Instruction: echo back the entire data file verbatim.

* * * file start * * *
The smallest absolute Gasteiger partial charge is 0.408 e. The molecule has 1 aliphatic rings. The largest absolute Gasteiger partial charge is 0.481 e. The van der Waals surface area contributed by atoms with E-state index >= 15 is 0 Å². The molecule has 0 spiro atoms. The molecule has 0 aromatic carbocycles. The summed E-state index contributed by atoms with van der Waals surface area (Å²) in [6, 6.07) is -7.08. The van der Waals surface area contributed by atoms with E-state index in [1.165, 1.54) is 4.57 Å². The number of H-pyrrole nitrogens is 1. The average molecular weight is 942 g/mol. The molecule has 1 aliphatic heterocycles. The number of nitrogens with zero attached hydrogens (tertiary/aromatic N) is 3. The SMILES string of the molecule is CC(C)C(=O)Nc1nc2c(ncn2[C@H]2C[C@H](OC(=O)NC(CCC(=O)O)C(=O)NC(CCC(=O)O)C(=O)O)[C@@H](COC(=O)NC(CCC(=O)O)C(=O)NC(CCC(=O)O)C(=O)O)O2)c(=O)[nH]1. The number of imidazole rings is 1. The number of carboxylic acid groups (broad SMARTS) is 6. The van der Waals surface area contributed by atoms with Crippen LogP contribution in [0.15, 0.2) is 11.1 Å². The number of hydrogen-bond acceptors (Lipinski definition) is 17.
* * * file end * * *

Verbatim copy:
The smallest absolute Gasteiger partial charge is 0.408 e. The molecule has 1 aliphatic rings. The largest absolute Gasteiger partial charge is 0.481 e. The van der Waals surface area contributed by atoms with E-state index >= 15 is 0 Å². The molecule has 0 spiro atoms. The molecule has 0 aromatic carbocycles. The summed E-state index contributed by atoms with van der Waals surface area (Å²) in [6, 6.07) is -7.08. The van der Waals surface area contributed by atoms with E-state index in [1.165, 1.54) is 4.57 Å². The number of H-pyrrole nitrogens is 1. The average molecular weight is 942 g/mol. The molecule has 1 aliphatic heterocycles. The number of nitrogens with zero attached hydrogens (tertiary/aromatic N) is 3. The SMILES string of the molecule is CC(C)C(=O)Nc1nc2c(ncn2[C@H]2C[C@H](OC(=O)NC(CCC(=O)O)C(=O)NC(CCC(=O)O)C(=O)O)[C@@H](COC(=O)NC(CCC(=O)O)C(=O)NC(CCC(=O)O)C(=O)O)O2)c(=O)[nH]1. The number of imidazole rings is 1. The number of carboxylic acid groups (broad SMARTS) is 6. The van der Waals surface area contributed by atoms with Crippen LogP contribution in [0.15, 0.2) is 11.1 Å². The number of hydrogen-bond acceptors (Lipinski definition) is 17.